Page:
Odette batted her eyelashes at him and gave him her sweetest smile.  “Why, of course Your Holiness.  I am certain your prayers will be as important to my happiness in married life as they have always been.”  The advisor looked even more uncomfortable at the lightly spoken words, but nodded slowly and tugged on his beard.

            Odette smirked, despite another look from her mother.  She rolled her eyes, an expression she knew her mother hated, and returned to the view outside the carriage.

            “Thank you Hubert,” her mother said.  “Everything must be perfect, like the ball was last night.”  The queen’s tone became dreamy.  “The music, the wine, the guests…”  Her tone hardened.  “Well, all save one.  I still cannot believe that scoundrel of a sorcerer was allowed to intrude on such a fine evening!”

            Hubert puffed up his scrawny chest, barely discernible through his yellow and blue robes.  “Not to fear, Your Majesty.  Even a magician cannot hope to stand against the might of the Church.”
            “Not to mention twenty or so of King Andrew’s guards,” noted the princess.

            “Well...yes, His Majesty’s men were most helpful,” the cleric agreed with a spiteful glance at Odette.  She bit her tongue, thinking to herself “How could you tell, quivering as you were behind a column?”
            The queen muttered under her breath, a habit that she had acquired since her daughter had metamorphosed – seemingly in days – from a shy, thin little girl into a beautiful, sharp-tongued young woman.  She tapped a fingernail against the polished wood of the carriage seat for a moment and tried a new direction.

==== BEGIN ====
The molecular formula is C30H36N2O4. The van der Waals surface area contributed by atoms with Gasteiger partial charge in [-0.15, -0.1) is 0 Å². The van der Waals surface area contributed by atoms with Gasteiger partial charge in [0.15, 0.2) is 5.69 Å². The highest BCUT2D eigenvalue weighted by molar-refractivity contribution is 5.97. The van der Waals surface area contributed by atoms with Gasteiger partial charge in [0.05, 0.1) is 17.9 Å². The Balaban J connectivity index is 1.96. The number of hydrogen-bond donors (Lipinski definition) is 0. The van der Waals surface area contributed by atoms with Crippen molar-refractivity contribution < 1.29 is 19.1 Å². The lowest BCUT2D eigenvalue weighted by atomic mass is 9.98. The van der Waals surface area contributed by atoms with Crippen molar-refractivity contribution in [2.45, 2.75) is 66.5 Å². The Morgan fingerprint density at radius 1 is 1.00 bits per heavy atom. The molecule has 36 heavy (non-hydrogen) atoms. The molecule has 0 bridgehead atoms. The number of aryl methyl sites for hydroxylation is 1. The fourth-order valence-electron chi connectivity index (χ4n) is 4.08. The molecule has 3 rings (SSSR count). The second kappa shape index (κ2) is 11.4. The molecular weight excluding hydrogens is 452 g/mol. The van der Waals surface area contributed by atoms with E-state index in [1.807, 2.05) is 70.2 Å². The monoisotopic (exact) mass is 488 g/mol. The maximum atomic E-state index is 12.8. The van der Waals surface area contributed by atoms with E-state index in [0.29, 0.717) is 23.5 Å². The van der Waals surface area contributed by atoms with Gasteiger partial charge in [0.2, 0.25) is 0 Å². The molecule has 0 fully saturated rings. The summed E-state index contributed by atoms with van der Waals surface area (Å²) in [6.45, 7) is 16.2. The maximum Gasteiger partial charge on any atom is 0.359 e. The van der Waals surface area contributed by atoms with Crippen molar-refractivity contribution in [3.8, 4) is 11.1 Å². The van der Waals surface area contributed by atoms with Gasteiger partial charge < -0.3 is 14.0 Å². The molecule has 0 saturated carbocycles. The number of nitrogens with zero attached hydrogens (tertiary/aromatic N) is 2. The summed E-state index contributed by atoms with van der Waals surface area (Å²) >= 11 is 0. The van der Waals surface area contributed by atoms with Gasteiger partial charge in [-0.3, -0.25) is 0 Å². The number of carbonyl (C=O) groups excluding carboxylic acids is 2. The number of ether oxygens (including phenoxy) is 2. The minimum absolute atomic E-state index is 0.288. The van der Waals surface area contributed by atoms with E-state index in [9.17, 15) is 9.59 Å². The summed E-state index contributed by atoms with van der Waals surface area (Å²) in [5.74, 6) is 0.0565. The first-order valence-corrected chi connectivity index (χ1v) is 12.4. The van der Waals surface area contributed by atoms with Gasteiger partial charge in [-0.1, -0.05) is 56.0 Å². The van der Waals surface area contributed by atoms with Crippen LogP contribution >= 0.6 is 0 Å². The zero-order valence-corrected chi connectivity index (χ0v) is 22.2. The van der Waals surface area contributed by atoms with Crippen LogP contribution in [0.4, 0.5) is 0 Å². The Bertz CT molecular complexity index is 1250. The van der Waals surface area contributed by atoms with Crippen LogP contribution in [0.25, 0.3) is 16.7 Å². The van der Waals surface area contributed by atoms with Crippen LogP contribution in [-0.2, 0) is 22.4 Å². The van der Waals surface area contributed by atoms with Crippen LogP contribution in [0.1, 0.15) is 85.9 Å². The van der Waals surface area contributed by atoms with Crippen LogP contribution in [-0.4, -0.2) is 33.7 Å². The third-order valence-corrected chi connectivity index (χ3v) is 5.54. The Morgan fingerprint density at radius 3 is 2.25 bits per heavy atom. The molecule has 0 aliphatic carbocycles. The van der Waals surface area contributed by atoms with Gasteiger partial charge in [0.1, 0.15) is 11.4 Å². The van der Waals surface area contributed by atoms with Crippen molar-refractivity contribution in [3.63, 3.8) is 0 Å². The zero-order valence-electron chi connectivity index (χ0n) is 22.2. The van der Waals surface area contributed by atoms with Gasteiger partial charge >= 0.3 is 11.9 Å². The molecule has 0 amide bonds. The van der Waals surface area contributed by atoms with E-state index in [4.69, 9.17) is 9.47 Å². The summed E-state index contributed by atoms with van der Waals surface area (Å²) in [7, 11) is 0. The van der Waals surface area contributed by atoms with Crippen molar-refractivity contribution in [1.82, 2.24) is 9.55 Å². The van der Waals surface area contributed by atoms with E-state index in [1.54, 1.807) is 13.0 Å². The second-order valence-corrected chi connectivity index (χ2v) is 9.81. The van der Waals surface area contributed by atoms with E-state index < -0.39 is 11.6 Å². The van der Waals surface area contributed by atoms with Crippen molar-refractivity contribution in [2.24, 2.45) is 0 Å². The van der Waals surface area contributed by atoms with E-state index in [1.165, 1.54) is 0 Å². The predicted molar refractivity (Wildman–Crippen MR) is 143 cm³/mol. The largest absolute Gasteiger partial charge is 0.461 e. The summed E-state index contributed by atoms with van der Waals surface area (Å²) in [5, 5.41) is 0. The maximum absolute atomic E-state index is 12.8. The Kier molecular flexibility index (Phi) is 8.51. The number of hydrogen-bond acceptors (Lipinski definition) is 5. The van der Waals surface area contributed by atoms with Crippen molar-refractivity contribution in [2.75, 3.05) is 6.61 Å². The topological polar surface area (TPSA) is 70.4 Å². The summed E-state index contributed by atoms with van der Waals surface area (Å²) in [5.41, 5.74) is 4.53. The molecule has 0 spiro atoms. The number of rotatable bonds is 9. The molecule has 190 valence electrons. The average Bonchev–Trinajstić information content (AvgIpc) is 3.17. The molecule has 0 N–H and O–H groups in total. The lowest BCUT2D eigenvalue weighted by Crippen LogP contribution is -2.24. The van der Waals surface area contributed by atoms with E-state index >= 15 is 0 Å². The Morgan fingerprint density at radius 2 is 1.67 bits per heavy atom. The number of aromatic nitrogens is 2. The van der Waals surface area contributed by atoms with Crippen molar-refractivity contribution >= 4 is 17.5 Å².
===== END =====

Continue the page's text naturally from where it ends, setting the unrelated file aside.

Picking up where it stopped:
“How it was accomplished is not important,” she declared.  “The rogue was chased off and the ball returned to normalcy, or very nearly to normalcy.  What was his name?  Rothbart?”
            The princess nodded, absently, realizing she had pushed her mother far enough for one day.  Even Hubert seemed to recognize the warning signs, poking his nose back into his book and pretending intense interest in what he found there.

            “What sort of name is that?” the queen continued.  “Some foreign extraction, no doubt.  Such boorish manners!  He burst into the ball, not even dressed – looking like a woodsman in those leathers and that atrocious hooded cloak, not at all like a proper magician.  And that wild hair and those whiskers!  You’d think he had never heard of a barber.  Apparently his magic does not extend to personal grooming.”